This Planetary Society article explains how crater density per unit area on the lunar surface helps identify what regions are older/younger than others. It also mentions that this chronology can be used as a basis for the chronology across the rest of the solar system.
Is this methodology accurate? I understand that there aren't many alternatives at the moment, but can we really assume that regions on the Moon and (say) Mars with a similar crater density were struck at around the same time? How can we verify that these craters weren't simply formed by two temporally distant different events with a similar impact density?
The article linked above explicitly says that crater counting on the Moon acts as basis for chronology for other bodies:
That's the lunar crater chronology: The spatial density of craters larger than a standard size versus radiometric age (we use 1 km as that standard size). This crater chronology is then scaled and used as a basis for the chronology across the rest of the solar system. When you hear someone say that something on the surface of Mars is X number of years old, chances are that's based on the lunar samples from the 1960s and 70s and the crater counting done 40 years ago.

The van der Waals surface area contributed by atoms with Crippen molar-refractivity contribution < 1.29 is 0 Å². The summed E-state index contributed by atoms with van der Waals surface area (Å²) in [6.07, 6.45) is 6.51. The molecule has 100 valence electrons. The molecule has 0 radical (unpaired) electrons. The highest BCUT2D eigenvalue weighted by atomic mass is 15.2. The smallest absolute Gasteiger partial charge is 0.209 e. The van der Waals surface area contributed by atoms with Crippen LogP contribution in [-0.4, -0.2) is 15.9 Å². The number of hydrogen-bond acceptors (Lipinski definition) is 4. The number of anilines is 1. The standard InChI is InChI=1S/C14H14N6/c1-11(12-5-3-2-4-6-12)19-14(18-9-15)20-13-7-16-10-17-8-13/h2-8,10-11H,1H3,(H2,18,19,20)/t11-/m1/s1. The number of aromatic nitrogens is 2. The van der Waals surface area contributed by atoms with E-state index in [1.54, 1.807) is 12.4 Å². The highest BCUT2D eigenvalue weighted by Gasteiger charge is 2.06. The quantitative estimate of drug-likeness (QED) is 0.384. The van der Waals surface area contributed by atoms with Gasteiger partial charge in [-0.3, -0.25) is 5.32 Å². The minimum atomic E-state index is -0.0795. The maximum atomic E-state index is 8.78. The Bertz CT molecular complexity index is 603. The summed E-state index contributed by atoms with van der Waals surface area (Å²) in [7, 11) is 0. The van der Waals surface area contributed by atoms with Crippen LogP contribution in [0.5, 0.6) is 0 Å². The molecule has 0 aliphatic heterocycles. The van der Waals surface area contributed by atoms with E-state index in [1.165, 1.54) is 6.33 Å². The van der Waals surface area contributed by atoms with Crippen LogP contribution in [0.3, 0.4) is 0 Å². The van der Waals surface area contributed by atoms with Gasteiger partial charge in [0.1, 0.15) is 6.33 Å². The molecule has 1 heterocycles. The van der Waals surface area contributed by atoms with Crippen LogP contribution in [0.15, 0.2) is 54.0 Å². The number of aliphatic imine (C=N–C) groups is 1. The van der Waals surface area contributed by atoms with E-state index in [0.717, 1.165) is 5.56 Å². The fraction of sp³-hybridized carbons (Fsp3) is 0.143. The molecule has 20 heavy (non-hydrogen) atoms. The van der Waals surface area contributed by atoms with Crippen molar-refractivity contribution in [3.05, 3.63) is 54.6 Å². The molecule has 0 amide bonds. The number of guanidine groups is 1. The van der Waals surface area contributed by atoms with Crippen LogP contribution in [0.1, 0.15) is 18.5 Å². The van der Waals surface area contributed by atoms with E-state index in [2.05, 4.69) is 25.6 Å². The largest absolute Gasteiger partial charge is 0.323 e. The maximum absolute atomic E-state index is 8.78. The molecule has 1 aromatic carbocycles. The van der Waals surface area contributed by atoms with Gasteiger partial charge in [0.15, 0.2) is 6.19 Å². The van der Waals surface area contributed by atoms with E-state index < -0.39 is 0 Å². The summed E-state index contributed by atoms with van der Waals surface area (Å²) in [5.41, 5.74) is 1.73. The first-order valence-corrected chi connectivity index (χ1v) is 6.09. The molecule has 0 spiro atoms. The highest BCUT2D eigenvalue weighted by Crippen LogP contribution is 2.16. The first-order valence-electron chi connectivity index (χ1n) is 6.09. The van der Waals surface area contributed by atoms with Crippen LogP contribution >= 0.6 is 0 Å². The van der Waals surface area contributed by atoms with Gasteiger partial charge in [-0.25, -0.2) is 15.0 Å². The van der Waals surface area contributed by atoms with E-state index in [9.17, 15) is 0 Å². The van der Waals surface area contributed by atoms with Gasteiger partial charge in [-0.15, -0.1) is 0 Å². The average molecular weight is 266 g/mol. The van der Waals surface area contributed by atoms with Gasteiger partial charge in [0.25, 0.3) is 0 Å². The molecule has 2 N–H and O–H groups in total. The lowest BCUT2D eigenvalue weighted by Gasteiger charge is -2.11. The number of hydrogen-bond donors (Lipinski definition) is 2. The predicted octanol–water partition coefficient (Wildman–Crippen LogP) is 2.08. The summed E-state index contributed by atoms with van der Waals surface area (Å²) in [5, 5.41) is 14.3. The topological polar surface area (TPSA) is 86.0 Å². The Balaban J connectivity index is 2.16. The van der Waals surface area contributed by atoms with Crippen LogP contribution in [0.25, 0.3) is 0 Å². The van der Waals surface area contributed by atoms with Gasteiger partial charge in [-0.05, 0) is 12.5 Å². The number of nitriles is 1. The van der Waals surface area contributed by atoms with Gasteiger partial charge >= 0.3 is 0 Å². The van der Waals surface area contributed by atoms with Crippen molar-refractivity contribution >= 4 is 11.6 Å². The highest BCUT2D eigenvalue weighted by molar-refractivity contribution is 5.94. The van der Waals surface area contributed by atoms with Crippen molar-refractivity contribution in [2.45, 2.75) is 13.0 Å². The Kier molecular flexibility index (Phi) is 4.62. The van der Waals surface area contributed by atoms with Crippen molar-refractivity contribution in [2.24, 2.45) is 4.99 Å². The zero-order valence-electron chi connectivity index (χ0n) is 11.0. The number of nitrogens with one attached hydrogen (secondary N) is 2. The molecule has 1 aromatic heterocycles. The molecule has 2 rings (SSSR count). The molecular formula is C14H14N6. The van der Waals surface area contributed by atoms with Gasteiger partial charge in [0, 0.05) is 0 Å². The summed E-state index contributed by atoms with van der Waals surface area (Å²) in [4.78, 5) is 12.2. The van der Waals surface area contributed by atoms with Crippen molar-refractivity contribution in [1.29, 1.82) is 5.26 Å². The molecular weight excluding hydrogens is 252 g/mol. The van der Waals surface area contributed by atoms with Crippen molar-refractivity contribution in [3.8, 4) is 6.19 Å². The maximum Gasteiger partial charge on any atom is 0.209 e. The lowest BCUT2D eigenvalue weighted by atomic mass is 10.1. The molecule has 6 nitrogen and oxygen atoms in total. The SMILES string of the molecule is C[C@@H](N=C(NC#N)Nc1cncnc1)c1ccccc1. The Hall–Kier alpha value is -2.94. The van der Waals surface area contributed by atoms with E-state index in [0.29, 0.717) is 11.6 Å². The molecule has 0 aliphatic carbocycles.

My question is about crater couting for relative chronology between celestial bodies - is it really reliable? I guess it's the best we can do at the moment.